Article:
December 2011 Issue 08 4 www.delano.lu
Being human: Thierry LeTerre on The vaLue of peopLe aT MiaMi universiTys DifferDange caMpus
Understanding LUxemboUrg: currenT affairs, business, LifesTyLe, cuLTure
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December 2011 - delano - 3
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impressumDecember 2011 - Issue 08
Editor in chief: Duncan Roberts ([email protected]) Journalist: Aaron Grunwald ([email protected]) Contributors: Neel Chrillesen, Line Eskildsen, Natalie A. Gerhardstein, Tonya StonemanPhotography: Charles Caratini, Luc Deflorenne, David Laurent/Wide, Andrs Lejona, Olivier MinaireProofreading: Cynthia Schreiber, Cathy Weber
publisherMaison Moderne PublishingPhone: (+352) 29 66 18-1 Offices: 10 rue des Gaulois, Luxembourg-BonnevoieWrite to: PO Box 728, L-2017 LuxembourgE-mail: [email protected]: www.maisonmoderne.lu
DesignMaison Moderne DesignPhone: (+352) 27 62 12 62E-mail: [email protected] Web: www.maisonmoderne.lu Art direction: Guido KrgerCoordinator: Marie-France LequeuxLayout: Lucile Guarnaccia, Jan Hanrion, Marie-France Lequeux, Zo Mondloch, Reynald Rodriguez
meDia salesMaison Moderne Media SalesPhone: (+352) 27 17 27 27 -1E-mail: [email protected]: www.maisonmoderne.luDelano account manager: Luciana Restivo ([email protected])Senior key acccount: Aurelio Angius ([email protected])Sales manager:Francis Gasparotto ([email protected])
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Printed by Imprimerie CentraleDistribution by Valora Services LuxembourgISSN 2220-5535
In accordance with article 66 of the law of 08.06.2004 on the freedom of expression in the media: the company that publishes Delano is indirectly held, by a stake exceeding 25%, by Mike Koedinger, an independent editor registered in Luxembourg. Mike Koedinger is chartered with daily management.
Delano and Maison Moderne are trademarks used under licence by MM Publishing S.A.
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Black swan waitingText: Duncan Roberts Illustration: Quentin Vijoux
When Delano launched in January we asked business leaders their prognosis for the year ahead. Uncertainty was a key word used by Alain Kinsch in his 2011 outlook. It is a mood that prevails as the year draws to a close. 2011 has been a year of unexpected events, none more surpris-ing than the shock resignation of minister of the economy Jeannot Kreck. Luckily, minister in waiting, Etienne Schneider, is well respected and has already said he expects to provide continuity.The decision by voters, and the Demo-cratic Party, to make Xavier Bettel mayor of Luxembourg City, after he finished 500 votes ahead of incumbent Paul Helminger, was maybe less unsettling for the Grand Duchy, but still took many people by surprise. It will be interesting to see how Bettel and Schneider--both around the same age, at 37 and 40 respectively--will meet the challenges of the year ahead. Both have acknowl-edged that their predecessors did an excellent job, but both are also men whose leadership style differs markedly from those they are replacing.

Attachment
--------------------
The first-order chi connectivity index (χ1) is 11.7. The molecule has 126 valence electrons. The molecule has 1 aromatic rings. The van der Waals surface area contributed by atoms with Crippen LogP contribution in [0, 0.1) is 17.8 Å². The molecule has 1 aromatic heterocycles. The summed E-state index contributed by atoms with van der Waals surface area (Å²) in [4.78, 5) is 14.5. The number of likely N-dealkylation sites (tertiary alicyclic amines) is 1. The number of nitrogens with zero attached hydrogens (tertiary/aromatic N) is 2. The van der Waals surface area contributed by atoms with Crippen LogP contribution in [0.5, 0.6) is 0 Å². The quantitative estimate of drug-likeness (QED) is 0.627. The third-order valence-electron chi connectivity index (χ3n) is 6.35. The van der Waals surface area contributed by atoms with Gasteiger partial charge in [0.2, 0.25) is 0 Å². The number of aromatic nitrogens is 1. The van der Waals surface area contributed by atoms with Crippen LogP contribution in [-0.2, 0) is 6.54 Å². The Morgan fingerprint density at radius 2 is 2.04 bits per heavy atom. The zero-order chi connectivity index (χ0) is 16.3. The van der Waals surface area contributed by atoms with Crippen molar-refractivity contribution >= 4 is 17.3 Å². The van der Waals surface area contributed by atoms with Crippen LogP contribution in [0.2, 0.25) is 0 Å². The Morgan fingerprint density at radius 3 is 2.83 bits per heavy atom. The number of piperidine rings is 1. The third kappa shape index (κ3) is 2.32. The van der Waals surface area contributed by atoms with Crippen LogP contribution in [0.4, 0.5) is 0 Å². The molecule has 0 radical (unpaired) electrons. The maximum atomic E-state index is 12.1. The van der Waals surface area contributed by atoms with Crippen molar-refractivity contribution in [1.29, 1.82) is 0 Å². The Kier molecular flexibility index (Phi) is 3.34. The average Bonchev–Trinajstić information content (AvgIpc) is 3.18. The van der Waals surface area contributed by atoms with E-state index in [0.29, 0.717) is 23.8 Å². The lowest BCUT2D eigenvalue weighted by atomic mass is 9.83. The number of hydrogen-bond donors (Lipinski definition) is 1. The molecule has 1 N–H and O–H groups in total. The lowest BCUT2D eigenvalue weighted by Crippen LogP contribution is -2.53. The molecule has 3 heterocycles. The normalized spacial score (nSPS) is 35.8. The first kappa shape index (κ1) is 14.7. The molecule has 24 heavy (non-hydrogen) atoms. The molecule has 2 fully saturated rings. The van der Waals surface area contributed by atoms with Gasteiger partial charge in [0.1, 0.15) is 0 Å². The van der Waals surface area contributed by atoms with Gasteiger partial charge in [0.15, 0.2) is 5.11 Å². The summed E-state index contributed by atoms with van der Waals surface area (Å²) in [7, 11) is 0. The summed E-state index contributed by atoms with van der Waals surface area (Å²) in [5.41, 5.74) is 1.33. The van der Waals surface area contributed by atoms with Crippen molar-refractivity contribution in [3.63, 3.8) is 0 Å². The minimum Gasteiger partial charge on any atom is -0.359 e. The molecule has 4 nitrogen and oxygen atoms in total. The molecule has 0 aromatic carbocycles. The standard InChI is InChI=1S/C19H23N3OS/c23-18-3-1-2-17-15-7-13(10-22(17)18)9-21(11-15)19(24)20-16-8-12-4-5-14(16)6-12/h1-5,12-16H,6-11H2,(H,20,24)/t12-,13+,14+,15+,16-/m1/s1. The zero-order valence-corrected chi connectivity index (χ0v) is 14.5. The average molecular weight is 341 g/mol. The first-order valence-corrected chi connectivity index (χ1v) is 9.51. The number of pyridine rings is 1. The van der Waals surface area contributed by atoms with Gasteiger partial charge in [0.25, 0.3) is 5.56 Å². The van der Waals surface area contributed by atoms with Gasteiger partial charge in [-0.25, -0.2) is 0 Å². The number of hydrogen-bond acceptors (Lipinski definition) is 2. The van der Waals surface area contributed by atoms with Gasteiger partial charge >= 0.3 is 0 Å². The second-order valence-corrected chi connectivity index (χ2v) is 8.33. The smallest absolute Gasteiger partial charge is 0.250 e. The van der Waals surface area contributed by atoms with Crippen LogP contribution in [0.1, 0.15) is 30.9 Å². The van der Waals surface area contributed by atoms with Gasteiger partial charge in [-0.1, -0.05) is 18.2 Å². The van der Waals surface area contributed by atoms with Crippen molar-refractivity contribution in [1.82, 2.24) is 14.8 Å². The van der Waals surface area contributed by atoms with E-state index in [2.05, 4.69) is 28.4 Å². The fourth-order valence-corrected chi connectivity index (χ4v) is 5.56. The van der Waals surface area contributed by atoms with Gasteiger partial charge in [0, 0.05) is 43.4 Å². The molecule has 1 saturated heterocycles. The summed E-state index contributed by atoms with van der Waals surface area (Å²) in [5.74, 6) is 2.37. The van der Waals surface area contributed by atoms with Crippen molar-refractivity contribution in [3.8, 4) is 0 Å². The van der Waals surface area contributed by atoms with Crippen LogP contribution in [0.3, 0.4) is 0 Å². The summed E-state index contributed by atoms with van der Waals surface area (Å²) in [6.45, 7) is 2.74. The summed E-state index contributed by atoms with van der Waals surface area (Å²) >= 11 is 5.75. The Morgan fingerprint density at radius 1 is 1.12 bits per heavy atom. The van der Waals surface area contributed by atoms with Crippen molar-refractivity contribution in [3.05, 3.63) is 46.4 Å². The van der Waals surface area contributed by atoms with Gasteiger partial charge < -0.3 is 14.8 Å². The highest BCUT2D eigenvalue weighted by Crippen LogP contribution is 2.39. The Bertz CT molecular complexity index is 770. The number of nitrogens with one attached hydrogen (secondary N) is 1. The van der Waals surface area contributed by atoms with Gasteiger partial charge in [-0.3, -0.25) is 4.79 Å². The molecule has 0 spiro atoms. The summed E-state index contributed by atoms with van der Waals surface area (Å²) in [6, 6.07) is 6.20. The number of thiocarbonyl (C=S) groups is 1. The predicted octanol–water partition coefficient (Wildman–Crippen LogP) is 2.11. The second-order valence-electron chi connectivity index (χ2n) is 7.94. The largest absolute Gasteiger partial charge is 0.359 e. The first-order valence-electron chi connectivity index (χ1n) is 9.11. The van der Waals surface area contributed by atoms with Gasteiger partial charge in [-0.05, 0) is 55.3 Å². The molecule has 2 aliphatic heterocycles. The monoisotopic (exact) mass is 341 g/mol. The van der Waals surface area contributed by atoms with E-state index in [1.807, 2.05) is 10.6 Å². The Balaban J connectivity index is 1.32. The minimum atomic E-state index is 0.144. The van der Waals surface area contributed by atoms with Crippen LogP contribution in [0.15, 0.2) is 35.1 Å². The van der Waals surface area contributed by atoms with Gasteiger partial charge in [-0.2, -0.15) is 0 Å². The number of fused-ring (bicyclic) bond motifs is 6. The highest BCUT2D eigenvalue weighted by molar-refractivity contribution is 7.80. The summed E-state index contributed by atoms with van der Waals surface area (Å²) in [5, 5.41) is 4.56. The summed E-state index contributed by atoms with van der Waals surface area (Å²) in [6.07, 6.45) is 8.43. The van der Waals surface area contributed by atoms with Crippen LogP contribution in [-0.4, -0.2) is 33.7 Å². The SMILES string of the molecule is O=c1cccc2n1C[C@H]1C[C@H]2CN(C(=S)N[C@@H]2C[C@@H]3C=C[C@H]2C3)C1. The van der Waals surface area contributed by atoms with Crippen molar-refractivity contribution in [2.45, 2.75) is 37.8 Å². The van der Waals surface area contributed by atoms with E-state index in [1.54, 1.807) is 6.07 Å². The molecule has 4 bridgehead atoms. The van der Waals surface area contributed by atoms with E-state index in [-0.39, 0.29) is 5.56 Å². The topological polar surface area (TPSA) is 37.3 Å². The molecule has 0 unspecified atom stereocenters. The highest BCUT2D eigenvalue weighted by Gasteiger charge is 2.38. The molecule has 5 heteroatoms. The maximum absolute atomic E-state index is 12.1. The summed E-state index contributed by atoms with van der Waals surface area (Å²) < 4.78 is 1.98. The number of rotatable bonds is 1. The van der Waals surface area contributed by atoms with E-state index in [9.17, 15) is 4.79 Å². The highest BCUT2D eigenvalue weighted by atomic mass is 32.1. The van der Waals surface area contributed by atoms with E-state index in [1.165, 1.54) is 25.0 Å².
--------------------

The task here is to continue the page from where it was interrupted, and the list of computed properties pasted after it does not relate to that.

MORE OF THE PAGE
It seems nobody was immune from uncertainty in 2011. Our first edition also featured another now departed fig-ure, Leopard Trek team manager Bryan Nygaard. He quit the cycling team--launched to great fanfare at the start of the year--almost simultaneously to the surprise announcement that it would be merging with US team RadioShack. And, of course, a further surprise lay in store for Leopard Treks financial backer, Flavio Becca, when his home and offices were raided by police as part of an investigation into alleged misappropri-ation of funds from one of his many companies. In our 2011 preview, Keith ODonnell said the risk of a large, painful event... is as high as ever. The past year was packed with surprises, but so far none that has had the shock impact of what could be called a Black Swan Event. With commentators predicting that 2012 will be tougher on the economy than the past 12 months, perhaps it is time to steel ourselves for just such an incident.
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Herms, artisan contemporain depuis 1837.
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LuxembourgTl. (352) 220 981
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16 NOVEMBER 2011 - 20 JANUARY 2012